UPDATED: 1/28/16 4:21 pm ET - adds stock close
DETROIT -- Ford Motor Co. today said its net income quintupled in 2015 to $7.4 billion, including $1.9 billion in the fourth quarter, as sales of its high-margin pickups and SUVs surged in a record year for the U.S. auto industry.
The company earned a fourth-quarter record of $2 billion in North America and its first full-year profit in Europe since 2011. UAW workers will get their largest profit-sharing bonuses ever, averaging $9,300.
Before taxes, Ford earned a profit of $10.8 billion, a company record. It reaffirmed its expectation to match or beat that result this year.
“We promised a breakthrough year in 2015, and we delivered,” Ford CEO Mark Fields said in a statement. “In 2016, we will continue to build on our strengths and accelerate our pace of progress even further, while transforming Ford into both an auto and a mobility company and creating value for all of our stakeholders.”
Revenue increased 3.8 percent to $149.6 billion. Automotive operating margins grew 2.2 percentage points to 6.8 percent, which it said is the highest since at least 2001. Ford said margins were the highest since at least the 1990s.
“Every single financial metric improved on a year-over-year basis,” Ford CFO Bob Shanks told reporters at Ford’s headquarters this morning.
Ford’s fourth-quarter net income swung from a loss of $2.5 billion a year ago, after a restatement related to pension accounting, to a profit of $1.9 billion. Its operating profit for the quarter, excluding special items, was $2.3 billion, equal to 58 cents a share. That compares with Wall Street expectations of 51 cents.
Automotive operating cash flow for the year more than doubled to $7.3 billion. Ford said cash flow in 2016 will be strong but less than in 2015.
Fourth-quarter revenue rose 12 percent to $40.3 billion.
Ford's improved results did not resonate on Wall Street. Ford shares fell 1.2 percent to close at $11.71. The U.S. markets traded higher.
The full-year North American profit of $9.3 billion means Ford will give its 53,000 hourly workers profit-sharing payouts averaging $9,300, which is $500 more than the previous record. Workers received a $1,500 advance on that bonus last fall as an incentive to approve a new labor contract. The payouts for 2014 averaged $6,900.
In Europe, Ford earned $259 million. It was profitable in all of its global regions except South America.
After North America, Ford’s most profitable region was Asia-Pacific, where it earned a record $765 million. More than half of that -- $444 million -- came from the fourth quarter, due to strong growth in China, Shanks said.
The European profit was an $857 million improvement from a year ago. South America, amid Brazil’s worst recession in more than a century, lost $832 million, but that was smaller than the $1.2 billion loss there in 2014. Ford earned $31 million in the Middle East and Africa, where it lost $20 million a year ago.
"This is not just a North America story, we really started to see the international operations come forward," Shanks said.
Ford Motor Credit generated full-year earnings of $2.1 billion, 13 percent more than a year ago.
North American record
North America had a record fourth quarter even after $600 million in costs related to the UAW contract ratified in November.
Shanks said Ford expects its North American margin, which was 10.2 percent in 2015, to be at least 9.5 percent this year. Costs related to the upcoming introduction of redesigned Super Duty pickups and investments in other new products explain the potential for a slight decrease, he said.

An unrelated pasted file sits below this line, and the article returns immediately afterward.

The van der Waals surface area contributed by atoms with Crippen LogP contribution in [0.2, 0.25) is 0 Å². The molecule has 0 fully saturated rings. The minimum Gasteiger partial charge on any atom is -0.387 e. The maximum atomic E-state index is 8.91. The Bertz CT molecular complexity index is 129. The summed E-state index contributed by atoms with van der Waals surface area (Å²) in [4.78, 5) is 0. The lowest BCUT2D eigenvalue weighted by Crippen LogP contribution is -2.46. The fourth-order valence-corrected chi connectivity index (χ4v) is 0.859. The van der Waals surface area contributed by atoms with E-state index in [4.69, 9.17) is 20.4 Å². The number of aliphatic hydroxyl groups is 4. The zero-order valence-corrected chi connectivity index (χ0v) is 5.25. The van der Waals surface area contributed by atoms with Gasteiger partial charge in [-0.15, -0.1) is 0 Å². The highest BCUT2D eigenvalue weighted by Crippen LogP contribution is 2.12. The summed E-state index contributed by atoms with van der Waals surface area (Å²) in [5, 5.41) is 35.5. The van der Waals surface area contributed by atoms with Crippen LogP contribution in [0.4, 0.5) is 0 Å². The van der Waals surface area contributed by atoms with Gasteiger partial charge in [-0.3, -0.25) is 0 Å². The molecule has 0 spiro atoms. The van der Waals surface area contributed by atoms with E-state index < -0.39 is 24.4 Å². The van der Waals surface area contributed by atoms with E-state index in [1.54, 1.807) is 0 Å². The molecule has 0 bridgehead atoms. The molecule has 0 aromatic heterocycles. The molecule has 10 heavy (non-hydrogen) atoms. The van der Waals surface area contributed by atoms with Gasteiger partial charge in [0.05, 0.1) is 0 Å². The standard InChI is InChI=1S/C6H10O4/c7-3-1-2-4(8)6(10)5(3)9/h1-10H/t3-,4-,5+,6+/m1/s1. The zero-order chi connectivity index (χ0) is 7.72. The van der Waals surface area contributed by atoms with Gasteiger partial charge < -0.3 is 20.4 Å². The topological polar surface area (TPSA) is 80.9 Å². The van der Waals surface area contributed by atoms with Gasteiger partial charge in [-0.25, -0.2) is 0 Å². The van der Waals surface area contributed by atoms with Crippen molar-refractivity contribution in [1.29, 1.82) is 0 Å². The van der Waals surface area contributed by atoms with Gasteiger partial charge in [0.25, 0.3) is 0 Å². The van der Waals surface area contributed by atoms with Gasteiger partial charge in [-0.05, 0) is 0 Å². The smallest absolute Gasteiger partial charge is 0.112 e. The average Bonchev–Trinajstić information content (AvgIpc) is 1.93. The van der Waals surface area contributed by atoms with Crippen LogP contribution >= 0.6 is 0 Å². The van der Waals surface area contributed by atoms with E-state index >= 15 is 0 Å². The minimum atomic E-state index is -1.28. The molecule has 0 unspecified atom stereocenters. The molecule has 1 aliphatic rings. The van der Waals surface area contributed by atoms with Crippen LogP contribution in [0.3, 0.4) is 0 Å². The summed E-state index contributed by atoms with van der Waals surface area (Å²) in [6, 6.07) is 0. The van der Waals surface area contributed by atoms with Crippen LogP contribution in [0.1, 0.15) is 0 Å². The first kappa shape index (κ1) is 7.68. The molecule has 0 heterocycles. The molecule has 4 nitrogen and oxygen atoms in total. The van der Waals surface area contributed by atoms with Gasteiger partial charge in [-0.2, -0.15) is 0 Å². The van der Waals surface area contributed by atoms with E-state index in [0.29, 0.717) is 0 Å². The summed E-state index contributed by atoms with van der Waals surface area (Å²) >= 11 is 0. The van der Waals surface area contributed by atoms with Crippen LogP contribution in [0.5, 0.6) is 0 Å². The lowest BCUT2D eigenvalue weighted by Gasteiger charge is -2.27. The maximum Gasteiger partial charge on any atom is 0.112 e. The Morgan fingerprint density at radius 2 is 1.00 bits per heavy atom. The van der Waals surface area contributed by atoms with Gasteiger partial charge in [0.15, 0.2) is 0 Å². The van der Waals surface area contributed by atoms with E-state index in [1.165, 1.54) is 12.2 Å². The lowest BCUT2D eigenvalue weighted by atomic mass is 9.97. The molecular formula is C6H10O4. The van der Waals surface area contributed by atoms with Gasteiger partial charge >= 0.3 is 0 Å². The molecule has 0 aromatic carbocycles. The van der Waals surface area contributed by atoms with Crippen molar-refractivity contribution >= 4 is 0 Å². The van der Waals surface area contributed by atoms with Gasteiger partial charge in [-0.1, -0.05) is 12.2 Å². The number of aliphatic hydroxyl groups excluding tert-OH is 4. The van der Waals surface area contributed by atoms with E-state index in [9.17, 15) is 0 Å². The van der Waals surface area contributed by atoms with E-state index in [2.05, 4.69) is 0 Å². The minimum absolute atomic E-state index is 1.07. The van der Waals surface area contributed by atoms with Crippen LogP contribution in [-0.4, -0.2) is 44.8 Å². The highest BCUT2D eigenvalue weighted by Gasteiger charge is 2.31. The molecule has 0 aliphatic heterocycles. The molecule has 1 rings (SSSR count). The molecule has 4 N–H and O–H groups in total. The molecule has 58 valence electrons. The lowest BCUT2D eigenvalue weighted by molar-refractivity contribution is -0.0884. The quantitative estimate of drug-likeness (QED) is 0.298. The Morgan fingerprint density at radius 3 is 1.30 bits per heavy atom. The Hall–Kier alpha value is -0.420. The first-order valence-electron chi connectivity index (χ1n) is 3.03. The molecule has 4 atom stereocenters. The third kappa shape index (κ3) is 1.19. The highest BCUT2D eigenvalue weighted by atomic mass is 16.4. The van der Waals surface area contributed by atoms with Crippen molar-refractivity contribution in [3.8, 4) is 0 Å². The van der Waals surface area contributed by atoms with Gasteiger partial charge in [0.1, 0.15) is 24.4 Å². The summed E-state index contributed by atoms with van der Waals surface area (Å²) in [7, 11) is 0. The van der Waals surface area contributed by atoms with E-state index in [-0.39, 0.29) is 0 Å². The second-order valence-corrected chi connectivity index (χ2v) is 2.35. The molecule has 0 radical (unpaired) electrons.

Though U.S. sales are likely approaching a peak, after breaking the industry record in 2015, Ford does not anticipate a sharp drop anytime in the next few years, Shanks said. The market likely will remain around current levels “through this year and probably into 2018,” he said.
“Low oil prices, low interest rates and the still-growing housing industry bode very, very well for full-size pickups, which is good for us obviously,” Shanks said. Continued strong U.S. sales will generate “a lot of cash flow that we can continue to invest in the business.”
Shanks said concerns about the market peaking and then falling off have factored into Ford’s declining stock price. But when the economy does ultimately contract again, Ford is much more prepared than it was the last time, he said.
“We have a very strong, robust structure,” Shanks said. “If and when there will be a downturn, we’re very well prepared to manage that -- continue to be profitable, continue to pay our regular dividend and continue to invest in the business, so that when we come out on the other side, we’ll be ready.”
In the first half of 2015, Ford’s revenue and profits were hampered by low availability of the aluminum-bodied F-150 pickup. U.S. sales of the F-series, Ford’s top-selling and most lucrative nameplate, ended the year up 3.5 percent.
The company’s total U.S. vehicle sales rose 5.3 percent, with its market share slipping to 14.9 percent from 15 percent in 2014.
Ford sold 7.8 percent more SUVs and crossovers in 2015, after redesigning the Edge and MKX and freshening the Explorer. Explorer sales reached their highest level since 2004.
Average prices rise
At the same time, Ford’s average transaction price at U.S. dealerships rose 3.6 percent last year to $35,979, according to Kelley Blue Book. Buyers paid an average of $46,065 for the F-series, up 4.3 percent, and $40,266 for the Explorer, a 2.4 percent increase.
"The U.S. market is hungry for the same products Ford specializes in, with sales growth for the F-150, Explorer and Edge generating strong income last year," Karl Brauer, a senior analyst with KBB, said in an email.
"The concept of developing and committing to a long-term global product plan, instituted under Alan Mullally and maintained by Mark Fields, is working for Ford."